With Guam’s number of confirmed dengue cases at 12, teens are talking about the public health threat. Worried about acquiring the disease, some are taking precautions and are sharing their thoughts with other members of Gen Z.
An athlete at George Washington High School, Cason Jackson initially thought that dengue fever wouldn’t be an issue.
"As the cases rose, I began to worry about mosquito bites since I am often outdoors playing sports," he said.
The senior reasoned that since Guam is currently in its rainy season, the presence of mosquitoes will increase — comparing it to the appearance of multiple butterflies a couple of months ago.
“Since we live on a tropical island, rain is constant throughout the year,” he said. “As a result, mosquitoes will continue to reproduce and inhabit bodies of water on Guam.”
The 17-year-old is confident that the government is trying its best to control the issue by holding cleanups and placing mosquito traps around public areas.
The Mangilao resident doesn’t let his worries about dengue fever prevent him from participating in sports.
“At football practices and games, I have started wearing long-sleeve shirts and leggings to reduce the chances of mosquitoes biting me.”
Having a universal blood type
Entering her previously locked school due to insecticide application, Zia Sandoval reminds herself that dengue fever can affect anyone.
The junior at Harvest Christian Academy said she has struggled with mosquitoes. "I am aware that my blood type (type O-) is especially appealing to mosquitoes," the Yigo resident said. “I’ve been constantly paranoid about how long I stayed outdoors.”
Sandoval observed that there were many times she would overhear jokes about dengue from students and even adults — a sad realization.
“I have had many family members in the Philippines who suffered from the virus,” she said. “I’m well aware that there is nothing to laugh about, especially when your loved ones are at the risk of death.”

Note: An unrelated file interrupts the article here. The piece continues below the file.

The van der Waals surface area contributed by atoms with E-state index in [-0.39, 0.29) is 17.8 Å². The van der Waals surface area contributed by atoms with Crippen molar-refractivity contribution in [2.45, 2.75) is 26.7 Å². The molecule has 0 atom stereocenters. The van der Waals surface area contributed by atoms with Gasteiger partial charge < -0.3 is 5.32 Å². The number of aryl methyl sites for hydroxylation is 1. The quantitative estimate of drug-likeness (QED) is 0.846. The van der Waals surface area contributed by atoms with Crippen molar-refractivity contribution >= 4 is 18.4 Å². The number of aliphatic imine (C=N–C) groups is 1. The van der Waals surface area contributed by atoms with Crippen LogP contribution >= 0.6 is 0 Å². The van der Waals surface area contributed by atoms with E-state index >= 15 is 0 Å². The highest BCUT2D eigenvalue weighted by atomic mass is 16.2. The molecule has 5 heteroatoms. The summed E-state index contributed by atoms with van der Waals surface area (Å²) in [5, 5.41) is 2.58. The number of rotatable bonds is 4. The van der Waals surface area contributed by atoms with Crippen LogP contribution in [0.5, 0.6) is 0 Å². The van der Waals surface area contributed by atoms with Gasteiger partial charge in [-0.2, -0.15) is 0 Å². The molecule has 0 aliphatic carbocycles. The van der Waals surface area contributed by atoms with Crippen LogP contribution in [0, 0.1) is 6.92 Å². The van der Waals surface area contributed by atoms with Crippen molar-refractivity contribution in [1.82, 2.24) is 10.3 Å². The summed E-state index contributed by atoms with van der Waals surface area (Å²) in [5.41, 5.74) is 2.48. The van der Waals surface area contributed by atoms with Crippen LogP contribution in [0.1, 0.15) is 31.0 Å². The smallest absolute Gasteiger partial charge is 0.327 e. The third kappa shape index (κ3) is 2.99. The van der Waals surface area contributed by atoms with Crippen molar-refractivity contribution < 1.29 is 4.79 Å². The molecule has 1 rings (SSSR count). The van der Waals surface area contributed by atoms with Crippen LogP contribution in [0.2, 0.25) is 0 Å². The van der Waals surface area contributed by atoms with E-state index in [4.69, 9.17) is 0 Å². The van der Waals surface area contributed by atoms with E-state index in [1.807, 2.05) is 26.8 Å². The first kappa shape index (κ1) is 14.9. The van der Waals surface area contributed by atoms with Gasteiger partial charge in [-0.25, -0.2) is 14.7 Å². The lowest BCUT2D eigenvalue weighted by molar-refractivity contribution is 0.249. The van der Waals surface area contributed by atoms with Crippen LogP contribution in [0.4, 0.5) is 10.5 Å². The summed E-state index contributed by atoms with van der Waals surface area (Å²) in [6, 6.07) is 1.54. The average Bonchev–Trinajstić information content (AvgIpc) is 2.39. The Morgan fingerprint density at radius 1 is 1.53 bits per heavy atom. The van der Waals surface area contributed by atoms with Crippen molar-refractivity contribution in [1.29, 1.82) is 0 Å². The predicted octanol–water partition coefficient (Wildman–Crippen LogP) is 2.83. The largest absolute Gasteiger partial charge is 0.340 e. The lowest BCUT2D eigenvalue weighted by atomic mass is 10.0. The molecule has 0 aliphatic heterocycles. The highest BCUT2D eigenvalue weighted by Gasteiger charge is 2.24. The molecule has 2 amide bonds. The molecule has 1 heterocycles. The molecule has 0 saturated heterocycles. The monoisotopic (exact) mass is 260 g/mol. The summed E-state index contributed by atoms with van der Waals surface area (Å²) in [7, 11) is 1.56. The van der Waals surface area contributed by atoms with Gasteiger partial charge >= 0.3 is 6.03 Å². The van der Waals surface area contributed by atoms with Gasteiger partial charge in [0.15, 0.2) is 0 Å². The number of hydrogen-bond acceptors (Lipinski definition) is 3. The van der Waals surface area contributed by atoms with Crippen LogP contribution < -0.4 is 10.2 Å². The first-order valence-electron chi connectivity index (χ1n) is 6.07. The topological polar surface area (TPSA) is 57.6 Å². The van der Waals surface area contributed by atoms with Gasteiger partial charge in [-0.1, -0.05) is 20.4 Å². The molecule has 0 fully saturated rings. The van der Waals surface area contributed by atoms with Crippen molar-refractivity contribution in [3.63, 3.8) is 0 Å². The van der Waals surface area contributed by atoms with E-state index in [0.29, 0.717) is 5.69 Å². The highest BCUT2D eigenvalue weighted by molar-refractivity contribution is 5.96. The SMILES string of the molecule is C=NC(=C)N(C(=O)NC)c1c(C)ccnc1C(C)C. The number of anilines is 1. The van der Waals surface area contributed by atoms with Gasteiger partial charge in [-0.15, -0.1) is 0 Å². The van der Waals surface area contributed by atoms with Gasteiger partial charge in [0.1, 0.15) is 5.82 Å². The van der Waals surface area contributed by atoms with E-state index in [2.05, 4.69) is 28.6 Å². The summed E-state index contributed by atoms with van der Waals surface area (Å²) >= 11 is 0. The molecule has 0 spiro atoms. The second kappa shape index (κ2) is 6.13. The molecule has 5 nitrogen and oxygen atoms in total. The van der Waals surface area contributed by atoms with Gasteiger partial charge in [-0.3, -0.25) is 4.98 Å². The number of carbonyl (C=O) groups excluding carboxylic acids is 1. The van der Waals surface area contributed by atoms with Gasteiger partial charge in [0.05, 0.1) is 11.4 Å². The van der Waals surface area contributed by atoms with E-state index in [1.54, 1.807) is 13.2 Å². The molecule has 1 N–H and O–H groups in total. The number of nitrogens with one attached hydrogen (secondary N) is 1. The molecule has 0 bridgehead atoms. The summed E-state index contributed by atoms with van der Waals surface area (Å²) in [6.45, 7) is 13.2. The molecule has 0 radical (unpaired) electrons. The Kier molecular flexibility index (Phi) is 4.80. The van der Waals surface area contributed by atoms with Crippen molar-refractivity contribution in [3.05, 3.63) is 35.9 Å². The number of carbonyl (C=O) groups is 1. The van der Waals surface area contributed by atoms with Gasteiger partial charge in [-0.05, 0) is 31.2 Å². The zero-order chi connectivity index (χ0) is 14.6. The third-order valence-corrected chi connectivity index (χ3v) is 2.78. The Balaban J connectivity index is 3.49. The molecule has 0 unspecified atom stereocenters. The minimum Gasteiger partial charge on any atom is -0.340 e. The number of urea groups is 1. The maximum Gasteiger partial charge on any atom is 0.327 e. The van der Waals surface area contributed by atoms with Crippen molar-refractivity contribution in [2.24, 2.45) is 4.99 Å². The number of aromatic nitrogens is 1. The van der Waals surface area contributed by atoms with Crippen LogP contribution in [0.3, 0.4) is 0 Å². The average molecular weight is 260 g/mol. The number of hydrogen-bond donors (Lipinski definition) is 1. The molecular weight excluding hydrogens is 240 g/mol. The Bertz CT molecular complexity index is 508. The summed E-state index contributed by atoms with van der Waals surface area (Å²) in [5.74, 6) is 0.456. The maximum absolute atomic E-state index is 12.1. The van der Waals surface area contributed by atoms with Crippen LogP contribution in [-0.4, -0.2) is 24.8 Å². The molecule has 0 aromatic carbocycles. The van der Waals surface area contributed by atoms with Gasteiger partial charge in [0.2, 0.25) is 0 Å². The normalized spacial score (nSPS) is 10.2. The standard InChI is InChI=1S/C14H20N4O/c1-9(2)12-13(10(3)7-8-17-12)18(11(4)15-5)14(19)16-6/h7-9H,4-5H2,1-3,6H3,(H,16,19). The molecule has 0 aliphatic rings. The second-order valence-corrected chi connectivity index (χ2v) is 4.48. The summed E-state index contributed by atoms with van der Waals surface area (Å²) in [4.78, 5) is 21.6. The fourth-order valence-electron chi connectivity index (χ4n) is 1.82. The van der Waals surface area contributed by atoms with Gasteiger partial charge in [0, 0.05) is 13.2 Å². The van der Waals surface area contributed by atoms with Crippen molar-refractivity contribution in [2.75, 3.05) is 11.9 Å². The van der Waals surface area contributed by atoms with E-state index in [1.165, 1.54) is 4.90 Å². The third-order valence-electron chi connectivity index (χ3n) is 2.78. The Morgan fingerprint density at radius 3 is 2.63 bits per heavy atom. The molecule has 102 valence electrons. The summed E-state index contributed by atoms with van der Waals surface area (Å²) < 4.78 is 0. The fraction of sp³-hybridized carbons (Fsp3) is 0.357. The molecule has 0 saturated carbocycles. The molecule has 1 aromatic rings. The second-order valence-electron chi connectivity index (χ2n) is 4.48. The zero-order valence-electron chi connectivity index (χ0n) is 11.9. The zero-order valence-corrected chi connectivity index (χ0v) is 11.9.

To prevent mosquito bites, her family members limit time spent outdoors around dawn and dusk and constantly have an insect repellent in their storage.
New school rules
Jenny Milan, a sophomore at Academy of Our Lady of Guam, initially thought that people were exaggerating the dengue situation. However, her views on the issue changed when she heard about a Harvest student who was diagnosed with dengue.
"Dengue is a serious problem that should be handled as soon as possible due to the lives of citizens being in danger of catching the disease," she said.
She believes that the dengue outbreak will eventually calm down due to the administration’s efforts to combat the disease.
“I personally think that the government is doing well in handling the disease by spraying down schools and public areas,” Milan stated. “The people have united in their attempts to prevent the dengue fever outbreak from spreading further.”
AOLG has allowed students to wear long-sleeved shirts and long pants, she said. Their usual uniform that consists of a 3/4 sleeve blouse and skirt is not ideal when avoiding mosquitoes.
Students have been restricted from going to the Hagåtña swimming pool and tennis court for physical education classes, she said.
When outdoors, Milan wears appropriate clothing and an insect repellent lotion. Her family also bought anti-dengue items, such as citronella candles, and strong-smelling plants, such as oregano and basil, to ward off mosquitoes.
Sean Hipolito encourages other teens to take the outbreak seriously. The senior at Father Duenas Memorial School said that if residents apply proper protection and implement the correct measures to prevent mosquitoes, the problem will diminish.
“We just need to either fully clothe ourselves with a jacket and long pants, or we can use an anti-dengue lotion. The one I use is called Off,” Hipolito said.
The Dededo resident was alarmed after hearing about the first dengue case. He is worried that if a person acquires the disease for the second time, it could be fatal.
“I think Guam isn't in danger since the problem can be easily controlled. Anti-dengue products can be used more — clearing up the chaos quickly,” the Friar said. “However, it's easier said than done.”
Hipolito said community involvement is important in controlling this outbreak. "We just need to make sure we inform everybody about this disease and show them the proper procedures," he added.
As the island community takes such preventive measures, teens play an important role in the battle against dengue. They look forward to the day when they can fearlessly venture outdoors again.